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With skyscrapers, size does matter Add to ...

'We're bit of an odd bunch," Dylan Leblanc tells me on the phone from Victoria. "A lot of people … say none of their friends cared. But then they find our site on the Internet, and it's like they found their people. They fit in. They belong with us."

He pauses for a moment.

"Some guys like cars, some guys like planes and some guys like skyscrapers."

Indeed, they do. As it has for so many other constituencies, the Internet has provided a home for the world's wandering tribes of skyscraper fans. And Leblanc would know, since, for the past decade, he has played host to them like few others.

His site, the venerable SkyscraperPage, is something of a monument in its own right. There are plenty of sites out there that, like SkyscraperPage, provide a forum for guys - and it is mostly guys - to bicker over skylines and the relative merits of the large, pointy objects that populate them. But what's the point of obsessing over large, pointy objects if you can't whip them out and measure their comparative heights?

That's the particular genius of SkyscraperPage. The site hasn't merely compiled a database of skyscrapers; it has built up a database of 22,000 custom-made skyscraper drawings, each and every one meticulously drawn to the same scale of 1 pixel per metre.

This means that a schematic skyline for any major city can be punched up from the database, spreading every office complex, high-rise hotel and tourist-trap tower across the screen like a police lineup. Better still, this being a database, you can query across cities and countries, learning all kinds of things you never knew you didn't know.

Did you know, for instance, that the second-tallest structure in Canada is actually a notoriously large smokestack in Sudbury, which would loom over downtown Toronto and reach most of the way up the CN Tower? Did you know that in Dubai, where the tallest building in the world is under construction (its diagram won't even fit on my screen), they've drawn up plans for an even taller one? Or that, when you compare the skylines of, say, Winnipeg and Tulsa, Okla., it becomes immediately clear that Winnipeg needs to get with the program?

These facts are of unending fascination to some of us. This might account for the fact that those 22,000 drawings were drawn by the site's users; SkyscraperPage was using user-submitted illustrations before user-submitted content was cool. The drawings themselves are all rendered as flat elevations, without any perspective, as if they were being viewed from a great distance through a telephoto lens. At the same time, they're usually rendered with the kind of gorgeous, maniacal detail that only a hobbyist could crank out. It gives the drawings an adorable collect-them-all kind of look; the whole site has a distinctive aesthetic to call its own.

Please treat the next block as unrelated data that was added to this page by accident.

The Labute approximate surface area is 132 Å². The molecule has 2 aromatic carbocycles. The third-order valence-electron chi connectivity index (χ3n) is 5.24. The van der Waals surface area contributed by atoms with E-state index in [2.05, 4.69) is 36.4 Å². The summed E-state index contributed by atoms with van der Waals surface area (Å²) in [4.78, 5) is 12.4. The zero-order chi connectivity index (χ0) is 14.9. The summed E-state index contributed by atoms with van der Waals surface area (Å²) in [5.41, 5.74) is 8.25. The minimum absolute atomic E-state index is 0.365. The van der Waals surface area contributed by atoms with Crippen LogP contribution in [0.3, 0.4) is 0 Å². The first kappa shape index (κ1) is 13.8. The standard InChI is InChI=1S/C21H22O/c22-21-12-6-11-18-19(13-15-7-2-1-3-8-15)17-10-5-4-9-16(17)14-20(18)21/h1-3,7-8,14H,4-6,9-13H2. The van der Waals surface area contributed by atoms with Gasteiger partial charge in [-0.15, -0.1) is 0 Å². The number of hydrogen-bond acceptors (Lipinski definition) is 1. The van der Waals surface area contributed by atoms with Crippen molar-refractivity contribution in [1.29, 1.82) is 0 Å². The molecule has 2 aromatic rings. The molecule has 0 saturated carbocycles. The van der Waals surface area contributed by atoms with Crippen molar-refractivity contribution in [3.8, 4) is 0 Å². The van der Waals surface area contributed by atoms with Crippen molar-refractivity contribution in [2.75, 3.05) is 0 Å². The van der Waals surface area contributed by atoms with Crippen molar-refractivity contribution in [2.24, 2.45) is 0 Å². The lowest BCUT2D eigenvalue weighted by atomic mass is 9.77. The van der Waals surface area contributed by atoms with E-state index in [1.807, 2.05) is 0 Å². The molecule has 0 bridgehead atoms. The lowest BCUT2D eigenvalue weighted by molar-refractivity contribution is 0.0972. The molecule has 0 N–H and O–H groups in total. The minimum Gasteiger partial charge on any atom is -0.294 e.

As he tells the story, Leblanc, now 30, was a young programmer who was reading over encyclopedia entries about skyscrapers in 1997. To help visualize them, he drew their heights in bar-graph form. These eventually became silhouettes, and the silhouettes became illustrations that found their way onto the young Web, and were eventually bundled into a database. And, as databases will, it grew, until it became a global destination for skyscraper enthusiasts.

And today, the site is busy trying to become something else entirely: a global agency for amateur skyscraper artists. Like prospectors seeing gold in them thar hills, Leblanc and his 25-year-old business partner, Mike Kozakowski, see licensing opportunities in that thar database. For starters, the site peddles a growing number of skyscraper posters, assembling various favourites into all-star configurations.

But what really seems to have captured their attention is the possibility of supplying other publications with their art. A few years ago, they sold their first skyscraper drawing to the august pages of The Globe and Mail's Report on Business Magazine, no less. Since then, their schematics have run in the likes of Wired, Condé Nast and National Geographic's website. Whenever someone needs a diagram of a skyscraper - stat! - they want to be there, offering the goods, taking a cut and passing a share on to the artist. There are 600 artists signed up with the site, about half of whom are active, Leblanc says. (They won't say exactly what that split is, noting that they negotiate with their artists individually.)

Kozakowski says there's a demand for the service, with the caveat that many would-be clients might not have thought about online skyscraper-diagrams-on-demand services in the first place. "We're creating our own demand at this point," he notes.

SkyscraperPage celebrated its 10th anniversary this year. Ten years is a long time on the Internet. To put that in perspective, consider another small website that just celebrated its 10th birthday last week: Google. SkyscraperPage may not be worth $128-billion (U.S.), have indexed the sum of human knowledge and been credited with increasingly mediating reality as we know it. But it's making enough money by selling little pictures of skyscrapers to keep its staff of two in their office.

As behemoths like Google have risen from nowhere and transformed the world, SkyscraperPage has plugged gently along, doing its thing, giving skyscraper fans a place to do theirs, and generally being the kind of site that makes the Web worthwhile in the first place. That's an achievement to look up to, right there.

 

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